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For our TrustED Conf 2021 VR World Tour, we heard from Scott Roy, a Performance Marketing Specialist with over a decade of experience in paid advertising on how Query Sculpting has become a popular strategy for Google Shopping.

Query Sculpting with Google Shopping

To begin, let’s take a look at a hypothetical (but very common) situation that we would see in the paid advertising space.

Pan Y Vino retail wine startup

Let’s start with Pan Y Vino, a retail wine startup with 100’s of wines available for purchase. They want to sell their wine online, and advertising with Google is a key part of their strategy. We know that, within the US, Google Shopping makes up for over 75% of retail search ad spend, and we also know that more than 85% of all clicks come from Google Shopping. So, considering this client’s objectives, Google Shopping is a must. 

Smart Shopping versus Standard Shopping

Smart Shopping works best when historical data is available  (ideally 15 conversions in a 30-day window).

Smart Shopping versus Standard Shopping

When we look into *which* Shopping campaign to build for this client, we know we have two options: smart shopping versus standard shopping.

Smart Shopping will give us a more “hands-off” approach, with automated bid strategies like “maximise conversion value”. It will also get us on Google Display, Gmail, and YouTube, however, with Smart Shopping we:

  • Do not have access to Campaign Priorities
  • Cannot create several groups of products
  • Cannot view search queries
  • Cannot add negative keywords
  • Cannot adjust bids based on a schedule
  • Cannot adjust bids based on device or audience, and
  • Cannot view performance breakdowns by network

Furthermore, if we wanted to use a Smart Bidding strategy like “Target ROAS”, Google recommends at least 15 conversions within a 30 day period. Smart shopping works best when historical data is available.

As this client is brand new, we decide to go with Standard Shopping campaigns, allowing us to view search queries and apply negative terms, plus, we really want to use campaign priorities, to begin with, as we have a great strategy for this client.

A typical campaign

example of typical bid campaign

A typical campaign structure that I often see looks like this: one campaign, with one budget, and one bucket (along with all of your eggs). Furthermore, we also have just one bid for all of our products. Is this really the best way to structure our campaign? Are all bids really equal?

Are all bids equal?

example of bids comparison

For instance, if our ad triggers from a user searching for “moet”, or “shiraz wine”, or just “wine” in general; do we really want to have a $5.00 max CPC for these terms, when terms like “dom perignon vintage 2006” is much more specific, and has a much higher buyer intent. 

example-of-wine-bids-comparison

Additionally, should we bid $5.00 for a bottle of Barossa Valley 2018 Shiraz that costs $65, versus a bottle of Barossa Valley 2010 Shiraz that costs $12,500?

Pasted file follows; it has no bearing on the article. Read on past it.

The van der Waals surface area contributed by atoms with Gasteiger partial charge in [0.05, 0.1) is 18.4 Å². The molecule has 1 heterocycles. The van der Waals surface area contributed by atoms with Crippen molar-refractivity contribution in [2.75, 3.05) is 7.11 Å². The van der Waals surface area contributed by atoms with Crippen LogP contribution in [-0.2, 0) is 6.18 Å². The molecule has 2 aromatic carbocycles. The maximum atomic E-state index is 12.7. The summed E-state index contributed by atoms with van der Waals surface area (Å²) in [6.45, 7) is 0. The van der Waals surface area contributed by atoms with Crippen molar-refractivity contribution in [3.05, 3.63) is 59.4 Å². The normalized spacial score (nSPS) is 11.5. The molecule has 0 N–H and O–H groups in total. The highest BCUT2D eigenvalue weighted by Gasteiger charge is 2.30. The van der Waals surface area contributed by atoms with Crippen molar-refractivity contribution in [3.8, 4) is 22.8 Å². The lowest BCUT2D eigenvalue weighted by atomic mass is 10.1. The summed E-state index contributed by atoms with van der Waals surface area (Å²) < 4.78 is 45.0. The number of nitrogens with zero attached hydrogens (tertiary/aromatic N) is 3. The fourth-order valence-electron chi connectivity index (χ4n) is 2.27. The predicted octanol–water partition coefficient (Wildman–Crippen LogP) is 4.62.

What if we could …

  • Bid lower for generic terms?
  • Bid higher for branded terms?
  • Bid even higher for SKU specific terms?
  • Control spend/bids on the search query level, and not only the product level?

But we can’t …

Smart Shopping:

  • See Search Queries
  • Apply Negative Terms
  • Set Bids

Standard Shopping:

  • Bid On Specific Keywords
  • Apply Keyword Match Types
  • Group Keywords

But with standard shopping, we CAN:

  • Apply Negative Keywords
  • Take Advantage of Campaign Priority Levels

Enter: Query-Level Bidding

The Goal


The goal of query level bidding is to have some queries go to one campaign, with one set of bids, and other queries go to another campaign, with a different set of bids.

Achieved using campaign priorities

query-level bidding campaign priorities

We might end up seeing something like this …

Two campaigns with the exact same set of products. A query may come in, such as “shiraz”, and Google is stuck deciding which campaign to serve the ad from, as we have two campaigns serving the same product, but the bids are different.

Unlike Search Campaigns, where the query usually gets routed to the campaign with the highest bid, Standard Shopping Campaigns allow us to set a campaign priority, telling Google specifically which campaign (and bid) to use.

Example: Non-Brand Query

example of non branded query

In this example, we have our #1 campaign with a ‘high’ campaign priority and our #2 campaign with a ‘low’ campaign priority. So when this query comes in for ‘shiraz’, and both campaigns have the exact same product, just different bids, we can ensure that Campaign #1 wins the auction by having the priority set as high. In this event, campaign #1 will always win the auction.

Example: Brand Query

example of branded query

What if we wanted to pay a higher bid for someone searching for our $12,000 bottle of shiraz? We can do this by applying branded negative terms to our #1 campaign and keeping the priority as high. Our #2 campaign will have the ‘low’ priority. Google will go to the ‘high’ priority campaign, see that there is a negative term applied, and then will go to the next priority campaign, providing no conflict in the ad auction, and allowing us to bid higher for this brand specific term.